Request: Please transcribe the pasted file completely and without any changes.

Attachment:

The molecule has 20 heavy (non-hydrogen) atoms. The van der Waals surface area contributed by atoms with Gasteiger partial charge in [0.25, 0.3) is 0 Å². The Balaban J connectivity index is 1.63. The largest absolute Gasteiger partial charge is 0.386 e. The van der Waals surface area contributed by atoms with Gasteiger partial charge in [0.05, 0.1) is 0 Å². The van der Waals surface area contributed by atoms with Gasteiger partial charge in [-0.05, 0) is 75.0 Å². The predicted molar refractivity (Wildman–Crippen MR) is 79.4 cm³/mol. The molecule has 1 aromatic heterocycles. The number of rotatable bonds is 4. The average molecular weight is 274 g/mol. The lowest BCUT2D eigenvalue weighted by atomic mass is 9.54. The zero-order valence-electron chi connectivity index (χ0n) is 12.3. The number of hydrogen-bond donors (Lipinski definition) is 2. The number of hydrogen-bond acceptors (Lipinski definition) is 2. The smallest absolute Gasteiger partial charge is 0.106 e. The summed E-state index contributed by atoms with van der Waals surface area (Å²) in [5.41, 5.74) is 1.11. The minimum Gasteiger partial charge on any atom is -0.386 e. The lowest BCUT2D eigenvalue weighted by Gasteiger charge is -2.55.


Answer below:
The molecule has 20 heavy (non-hydrogen) atoms. The van der Waals surface area contributed by atoms with Gasteiger partial charge in [0.25, 0.3) is 0 Å². The Balaban J connectivity index is 1.63. The largest absolute Gasteiger partial charge is 0.386 e. The van der Waals surface area contributed by atoms with Gasteiger partial charge in [0.05, 0.1) is 0 Å². The van der Waals surface area contributed by atoms with Gasteiger partial charge in [-0.05, 0) is 75.0 Å². The predicted molar refractivity (Wildman–Crippen MR) is 79.4 cm³/mol. The molecule has 1 aromatic heterocycles. The number of rotatable bonds is 4. The average molecular weight is 274 g/mol. The lowest BCUT2D eigenvalue weighted by atomic mass is 9.54. The zero-order valence-electron chi connectivity index (χ0n) is 12.3. The number of hydrogen-bond donors (Lipinski definition) is 2. The number of hydrogen-bond acceptors (Lipinski definition) is 2. The smallest absolute Gasteiger partial charge is 0.106 e. The summed E-state index contributed by atoms with van der Waals surface area (Å²) in [5.41, 5.74) is 1.11. The minimum Gasteiger partial charge on any atom is -0.386 e. The lowest BCUT2D eigenvalue weighted by Gasteiger charge is -2.55.